With my problem statement in mind, I created 4 design requirements to address the needs of our two user groups. I solidified these requirements by specifying the action, object, and context in each requirement.

Information Architecture

I created two separate information architecture diagrams to structure the two sides of my prototype: the Pet Adopter flow and the Shelter Worker flow.

Prototyping & Testing

Paper prototyping

After creating IA diagrams, I began ideating different screens on pieces of paper. After continually refining my ideas, I then created a paper prototype due to my time constraints.

Usability testing: Low fidelity

I gathered feedback on my paper prototype by conducting a usability test that targeted the 5 primary flows I had created. Due to the nature of the prototype, I was unable to schedule more testing sessions; however, this allowed me to go in depth with the tester and understand their thoughts and emotions while navigating the website.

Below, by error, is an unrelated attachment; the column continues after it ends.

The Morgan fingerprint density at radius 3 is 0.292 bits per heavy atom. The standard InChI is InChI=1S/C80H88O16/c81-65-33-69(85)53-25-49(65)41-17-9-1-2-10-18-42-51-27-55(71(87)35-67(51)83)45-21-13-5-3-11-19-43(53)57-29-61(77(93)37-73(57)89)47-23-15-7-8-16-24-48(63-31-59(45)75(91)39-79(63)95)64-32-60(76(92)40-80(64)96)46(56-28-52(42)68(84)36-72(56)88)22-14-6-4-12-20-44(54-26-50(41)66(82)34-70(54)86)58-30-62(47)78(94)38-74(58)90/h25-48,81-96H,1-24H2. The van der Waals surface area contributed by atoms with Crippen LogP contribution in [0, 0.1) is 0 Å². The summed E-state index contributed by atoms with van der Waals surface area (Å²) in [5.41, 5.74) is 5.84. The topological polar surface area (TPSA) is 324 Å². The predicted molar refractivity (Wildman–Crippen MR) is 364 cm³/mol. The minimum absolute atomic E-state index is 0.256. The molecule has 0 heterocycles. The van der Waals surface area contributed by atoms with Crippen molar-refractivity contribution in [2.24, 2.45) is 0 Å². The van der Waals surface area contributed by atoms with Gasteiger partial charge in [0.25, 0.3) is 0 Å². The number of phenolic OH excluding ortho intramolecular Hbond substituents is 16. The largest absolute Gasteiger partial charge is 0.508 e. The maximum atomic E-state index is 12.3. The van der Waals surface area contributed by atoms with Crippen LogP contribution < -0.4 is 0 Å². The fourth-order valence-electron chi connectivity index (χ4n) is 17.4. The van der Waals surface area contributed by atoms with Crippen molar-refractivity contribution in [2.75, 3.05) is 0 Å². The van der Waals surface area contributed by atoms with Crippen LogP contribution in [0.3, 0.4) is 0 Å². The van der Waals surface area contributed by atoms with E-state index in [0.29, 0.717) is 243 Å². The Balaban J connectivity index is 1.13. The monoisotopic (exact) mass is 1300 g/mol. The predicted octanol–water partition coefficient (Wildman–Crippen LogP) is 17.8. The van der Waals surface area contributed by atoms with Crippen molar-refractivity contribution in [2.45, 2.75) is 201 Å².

High fidelity prototype

After making adjustments to my paper prototype from the initial usability testing, I created a high fidelity prototype. From the feedback on my lofi prototype, I focused on making the task flows more efficient and intuitive for both pet adopters and shelter workers.

Usability testing: High fidelity

I tested out the high fidelity prototype to ensure that the interactions for this iteration felt intuitive to any potential users. In my short time for this project, I was able to squeeze 2 usability tests on this prototype.

Color & typography

I chose a color palette with primarily blue tones to evoke feelings to trust and care, similar to the care that many shelter workers feel toward their animals.
I used a sans serif typeface to allow for ease of readability and to make the website feel very modern.

Design system

Many of the task flows for the Nimble Pet Shelter require input from both users. To keep the overall interface cohesive, I created a design system of components to reuse.

Interactive Prototype

Feel free to play around with the Nimble Pet Shelter prototype below! Please use the left sidebar on Figma to select from the designed user flows.


Overall, with only 5 days to complete this design challenge, I am incredibly proud of the work I finished. However, if given more time, I would definitely take the time to: